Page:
ubreport – report generator and data processor
ubreport -[0 A B* D H* M L N# P* Q S T W* X Y* a* b d f* i l* m* n o ps p* s t* w*] <report>
Ubreport is the UNIBASE report generator and data processor. It works by reading a report format file which specifies a table to report from and a layout to use.
Layouts can be very complex and include text and table attributes from the current table and any other table in the database. Other tables can be access by reference to attributes in the other tables or by explicitly including records from a table using a set of format specifications for the other table.
Normally ubreport accesses data from a stored UNIBASE table, however it can also be used as a UN*X filter accepting records from stdin in a variety of formats and optionally integrating them with a stored database before putting the requested report on stdout. The command line argument -S tells ubreport to read table records from stdin.
Although ubreport can produce complex commercial data processing style reports, it is not well suited to the arbitrary formats required for word processing or more complex document formats such as catalogs. To do these more complex tasks ubreport allows the user these facilities:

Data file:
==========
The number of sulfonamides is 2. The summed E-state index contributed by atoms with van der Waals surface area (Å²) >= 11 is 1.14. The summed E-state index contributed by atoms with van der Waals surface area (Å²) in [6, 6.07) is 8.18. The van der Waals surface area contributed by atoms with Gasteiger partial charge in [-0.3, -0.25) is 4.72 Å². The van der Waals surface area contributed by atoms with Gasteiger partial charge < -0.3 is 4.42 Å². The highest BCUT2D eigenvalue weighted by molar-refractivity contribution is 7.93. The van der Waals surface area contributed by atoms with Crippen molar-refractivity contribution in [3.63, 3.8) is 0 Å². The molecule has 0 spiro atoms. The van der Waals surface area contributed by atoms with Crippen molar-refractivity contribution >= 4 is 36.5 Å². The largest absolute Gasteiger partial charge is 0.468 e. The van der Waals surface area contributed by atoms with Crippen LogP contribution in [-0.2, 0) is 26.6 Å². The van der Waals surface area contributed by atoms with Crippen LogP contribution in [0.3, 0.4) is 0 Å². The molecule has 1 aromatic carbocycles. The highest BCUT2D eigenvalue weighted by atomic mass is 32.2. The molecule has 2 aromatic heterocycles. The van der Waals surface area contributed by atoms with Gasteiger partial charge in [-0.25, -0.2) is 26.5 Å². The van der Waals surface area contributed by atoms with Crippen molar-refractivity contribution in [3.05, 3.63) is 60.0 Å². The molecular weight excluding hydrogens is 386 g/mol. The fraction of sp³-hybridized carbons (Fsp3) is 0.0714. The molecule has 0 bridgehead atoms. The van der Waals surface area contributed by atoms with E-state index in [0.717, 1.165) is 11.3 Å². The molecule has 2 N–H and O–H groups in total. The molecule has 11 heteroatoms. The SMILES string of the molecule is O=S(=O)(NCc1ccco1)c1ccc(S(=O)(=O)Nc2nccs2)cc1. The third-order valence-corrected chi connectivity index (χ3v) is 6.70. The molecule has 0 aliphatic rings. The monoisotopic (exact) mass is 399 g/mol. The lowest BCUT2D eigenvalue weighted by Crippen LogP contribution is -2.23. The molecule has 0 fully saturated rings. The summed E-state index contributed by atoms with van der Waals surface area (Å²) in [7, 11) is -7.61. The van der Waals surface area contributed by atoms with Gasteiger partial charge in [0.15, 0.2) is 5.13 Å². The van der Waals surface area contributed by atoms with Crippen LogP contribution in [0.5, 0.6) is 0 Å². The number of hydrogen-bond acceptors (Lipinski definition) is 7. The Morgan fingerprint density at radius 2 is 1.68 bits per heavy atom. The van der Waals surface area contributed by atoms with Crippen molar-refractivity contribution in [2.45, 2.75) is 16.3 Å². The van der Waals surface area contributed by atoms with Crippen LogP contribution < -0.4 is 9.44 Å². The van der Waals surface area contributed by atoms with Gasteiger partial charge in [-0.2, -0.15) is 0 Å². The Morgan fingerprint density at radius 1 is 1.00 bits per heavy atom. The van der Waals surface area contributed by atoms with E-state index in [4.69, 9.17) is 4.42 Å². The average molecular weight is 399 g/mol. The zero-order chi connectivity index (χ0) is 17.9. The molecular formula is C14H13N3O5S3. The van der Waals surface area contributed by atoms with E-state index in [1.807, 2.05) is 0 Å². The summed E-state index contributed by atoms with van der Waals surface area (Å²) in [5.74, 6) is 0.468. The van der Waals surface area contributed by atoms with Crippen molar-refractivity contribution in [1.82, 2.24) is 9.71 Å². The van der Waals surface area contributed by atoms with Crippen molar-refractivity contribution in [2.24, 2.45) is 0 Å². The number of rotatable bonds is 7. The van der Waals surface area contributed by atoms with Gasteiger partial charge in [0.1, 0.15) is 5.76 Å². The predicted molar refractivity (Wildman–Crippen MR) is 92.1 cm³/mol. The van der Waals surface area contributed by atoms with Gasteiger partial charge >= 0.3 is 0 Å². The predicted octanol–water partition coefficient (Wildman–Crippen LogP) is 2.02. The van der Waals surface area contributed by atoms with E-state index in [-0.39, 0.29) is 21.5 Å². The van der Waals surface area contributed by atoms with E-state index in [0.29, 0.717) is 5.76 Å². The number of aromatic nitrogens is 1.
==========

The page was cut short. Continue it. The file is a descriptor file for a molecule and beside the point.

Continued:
Display attributes. This is a format specification based on the UNIPL*X word processor. In this format each line ends with ‘@@’ and the following line has an attribute character for each character. A SPACE means no special attributes. Any other character can be used to mean a single or combination attribute or a character translation to another character set. Ubreport doesn’t count attribute lines when working out how many lines have been printed on a page.
To interpret the attributes, the ubreport output has to be passed to another filter that understands this encoding. Ubprint (1) is one such filter and comes with UNIBASE.
troff/groff users will be familiar with this format. Dot commands are lines that start with a period (‘.’). Ubreport has a limited facility to deal with these. It ignores lines starting with a period when counting lines for page lengths.
Except for simple functions such as changing fonts, or centreing lines this will not be sufficient to get the expected formats. In this case it is better to set the page length to 1 or 0 (turn pagination off) and assume that an external filter such as groff will do the remaining formatting correctly.
For all other formats pagination should be turned off and format commands embedded in the output by putting them in the report format. This is the method used for producing HTML format reports. Ubreport assumes an eternal filter will be used for the final display.
Ubreport format file names end in ‘.rep’, but this is not given when calling the program.